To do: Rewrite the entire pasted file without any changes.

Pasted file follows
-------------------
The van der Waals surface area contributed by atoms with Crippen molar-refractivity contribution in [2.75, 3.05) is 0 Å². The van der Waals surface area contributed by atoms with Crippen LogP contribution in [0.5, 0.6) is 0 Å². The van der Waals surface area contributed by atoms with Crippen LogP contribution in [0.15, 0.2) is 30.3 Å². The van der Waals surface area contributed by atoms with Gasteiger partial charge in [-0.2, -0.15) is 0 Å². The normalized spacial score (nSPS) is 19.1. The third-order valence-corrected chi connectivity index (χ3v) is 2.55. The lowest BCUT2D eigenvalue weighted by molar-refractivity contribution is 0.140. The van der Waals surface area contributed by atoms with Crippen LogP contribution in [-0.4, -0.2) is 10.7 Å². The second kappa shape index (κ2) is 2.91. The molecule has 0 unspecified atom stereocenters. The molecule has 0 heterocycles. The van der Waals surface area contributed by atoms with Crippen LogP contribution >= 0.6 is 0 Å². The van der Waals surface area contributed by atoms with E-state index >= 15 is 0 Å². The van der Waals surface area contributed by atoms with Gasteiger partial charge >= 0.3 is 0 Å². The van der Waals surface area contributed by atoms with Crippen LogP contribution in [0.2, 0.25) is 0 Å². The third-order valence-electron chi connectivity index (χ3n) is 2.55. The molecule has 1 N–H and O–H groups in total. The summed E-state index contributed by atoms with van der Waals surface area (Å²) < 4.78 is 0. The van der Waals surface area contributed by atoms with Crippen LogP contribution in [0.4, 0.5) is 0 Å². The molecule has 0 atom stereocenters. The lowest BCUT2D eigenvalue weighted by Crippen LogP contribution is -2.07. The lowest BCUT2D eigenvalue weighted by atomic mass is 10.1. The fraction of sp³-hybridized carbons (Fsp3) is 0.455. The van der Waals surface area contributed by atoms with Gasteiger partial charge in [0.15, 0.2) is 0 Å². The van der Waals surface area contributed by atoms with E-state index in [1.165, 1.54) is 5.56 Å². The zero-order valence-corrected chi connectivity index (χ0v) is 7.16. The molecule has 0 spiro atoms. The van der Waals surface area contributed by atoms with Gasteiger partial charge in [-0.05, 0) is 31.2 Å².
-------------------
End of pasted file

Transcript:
The van der Waals surface area contributed by atoms with Crippen molar-refractivity contribution in [2.75, 3.05) is 0 Å². The van der Waals surface area contributed by atoms with Crippen LogP contribution in [0.5, 0.6) is 0 Å². The van der Waals surface area contributed by atoms with Crippen LogP contribution in [0.15, 0.2) is 30.3 Å². The van der Waals surface area contributed by atoms with Gasteiger partial charge in [-0.2, -0.15) is 0 Å². The normalized spacial score (nSPS) is 19.1. The third-order valence-corrected chi connectivity index (χ3v) is 2.55. The lowest BCUT2D eigenvalue weighted by molar-refractivity contribution is 0.140. The van der Waals surface area contributed by atoms with Crippen LogP contribution in [-0.4, -0.2) is 10.7 Å². The second kappa shape index (κ2) is 2.91. The molecule has 0 unspecified atom stereocenters. The molecule has 0 heterocycles. The van der Waals surface area contributed by atoms with Crippen LogP contribution >= 0.6 is 0 Å². The van der Waals surface area contributed by atoms with E-state index >= 15 is 0 Å². The van der Waals surface area contributed by atoms with Gasteiger partial charge >= 0.3 is 0 Å². The van der Waals surface area contributed by atoms with Crippen LogP contribution in [0.2, 0.25) is 0 Å². The third-order valence-electron chi connectivity index (χ3n) is 2.55. The molecule has 1 N–H and O–H groups in total. The summed E-state index contributed by atoms with van der Waals surface area (Å²) < 4.78 is 0. The van der Waals surface area contributed by atoms with Crippen LogP contribution in [0.4, 0.5) is 0 Å². The molecule has 0 atom stereocenters. The lowest BCUT2D eigenvalue weighted by Crippen LogP contribution is -2.07. The lowest BCUT2D eigenvalue weighted by atomic mass is 10.1. The fraction of sp³-hybridized carbons (Fsp3) is 0.455. The van der Waals surface area contributed by atoms with Gasteiger partial charge in [0.15, 0.2) is 0 Å². The van der Waals surface area contributed by atoms with E-state index in [1.165, 1.54) is 5.56 Å². The zero-order valence-corrected chi connectivity index (χ0v) is 7.16. The molecule has 0 spiro atoms. The van der Waals surface area contributed by atoms with Gasteiger partial charge in [-0.05, 0) is 31.2 Å².